* * *I recently saw a new documentary "To Make a Farm” by filmmaker Steve Suderman. It follows five young people through a year growing food and raising animals on their small-scale CSA farms.
It’s a beautiful feel-good film and I was moved, uplifted and inspired by the passion, dedication and drive of these new(ish) farmers to grow food, steward the land and connect with their communities despite challenges that would test the most seasoned farmers.
After the film there was a brief Q&A with Suderman and two local farmers. While the consensus was that the film was both cinematically beautiful and inspiring, a few audience members dismissed these farmers as “romantic idealists” -- while it was great that these “city folk” wanted to move to the country, farm and save the world, could it make a difference on such a small scale? Was it realistic? Was it enough?
I didn’t respond at the time but on the drive home I ruminated about what I wish I’d said. And here it is:
Passion and idealism drive many people to their profession, be it doctors who want to save lives or lawyers who want to right wrongs or teachers who want to enrich children’s minds -- why must it be different for farmers?
While coming from a long line of farmers, or growing up on a farm, has its advantages, I don’t think either is a prerequisite for farming. Farming isn’t a birthright, it’s a choice, and the fact that city folk are deliberately choosing this life is something to be celebrated. In fact, it’s young farmers who are essential to the future of agriculture. Even if idealism brought them to the land, it’s clear-sighted realism about the benefits (and costs) of this life that enables them to stay there.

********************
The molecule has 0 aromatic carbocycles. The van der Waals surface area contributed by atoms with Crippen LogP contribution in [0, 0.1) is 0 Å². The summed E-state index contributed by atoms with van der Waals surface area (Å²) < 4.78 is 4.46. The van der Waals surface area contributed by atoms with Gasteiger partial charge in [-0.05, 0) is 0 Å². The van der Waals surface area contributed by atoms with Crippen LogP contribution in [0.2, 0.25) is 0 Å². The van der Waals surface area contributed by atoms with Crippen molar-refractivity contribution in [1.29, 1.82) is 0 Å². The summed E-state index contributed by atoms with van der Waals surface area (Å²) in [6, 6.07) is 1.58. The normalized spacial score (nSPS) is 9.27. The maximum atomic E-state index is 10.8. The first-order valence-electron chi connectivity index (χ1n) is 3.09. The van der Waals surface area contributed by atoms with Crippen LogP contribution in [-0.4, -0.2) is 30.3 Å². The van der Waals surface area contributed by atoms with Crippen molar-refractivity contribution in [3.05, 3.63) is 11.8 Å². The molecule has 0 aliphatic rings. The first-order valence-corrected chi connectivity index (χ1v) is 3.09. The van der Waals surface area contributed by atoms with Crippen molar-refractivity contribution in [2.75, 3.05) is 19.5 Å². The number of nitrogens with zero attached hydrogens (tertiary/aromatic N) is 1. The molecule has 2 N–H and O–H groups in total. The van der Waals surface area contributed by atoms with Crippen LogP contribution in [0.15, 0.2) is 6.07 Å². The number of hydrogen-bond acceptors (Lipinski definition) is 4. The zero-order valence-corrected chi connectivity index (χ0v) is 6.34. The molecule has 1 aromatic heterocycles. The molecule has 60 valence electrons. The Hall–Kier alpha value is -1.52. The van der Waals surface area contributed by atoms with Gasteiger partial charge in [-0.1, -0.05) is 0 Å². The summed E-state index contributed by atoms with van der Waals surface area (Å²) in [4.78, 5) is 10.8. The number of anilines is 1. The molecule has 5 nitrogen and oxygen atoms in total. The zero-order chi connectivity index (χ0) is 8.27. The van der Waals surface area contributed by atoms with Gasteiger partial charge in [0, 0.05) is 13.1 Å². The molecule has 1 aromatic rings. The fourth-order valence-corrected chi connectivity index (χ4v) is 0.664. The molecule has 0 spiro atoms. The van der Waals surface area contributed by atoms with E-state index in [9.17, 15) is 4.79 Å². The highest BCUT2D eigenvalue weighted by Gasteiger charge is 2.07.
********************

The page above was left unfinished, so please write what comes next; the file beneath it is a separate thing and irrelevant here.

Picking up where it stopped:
Yes, small-scale farming is physically demanding. It’s work that tests the body, mind and spirit. But as Wendell Berry writes, “We must learn to think of human energy, our energy, not as something to be saved, but as something to be used and to be enjoyed in use. We must understand that our strength is, first of all, strength of body, and that this strength cannot thrive except in useful, decent, satisfying, comely work.”
Farming is filled with risk and uncertainty, but it’s also transformative and joyful. (Ed note: I referred readers to two stories in the magazine that don't have much relevance here, so this sentence was actually much more interesting and relevant that it sounds.)
I’m not saying small farms are the solution to the complex challenges we face related to agriculture and food production, but they are one solution -- and one that shouldn’t be dismissed solely on scale.
So to those skeptics in the movie theatre, I’d say that for the local communities that are savouring the food grown by these farmers, for the land and animals that thrive under their care, and for the future farmers who are inspired to follow a similar path, “It’s enough.”
photo credit: Tarrah Young of Green Being Farm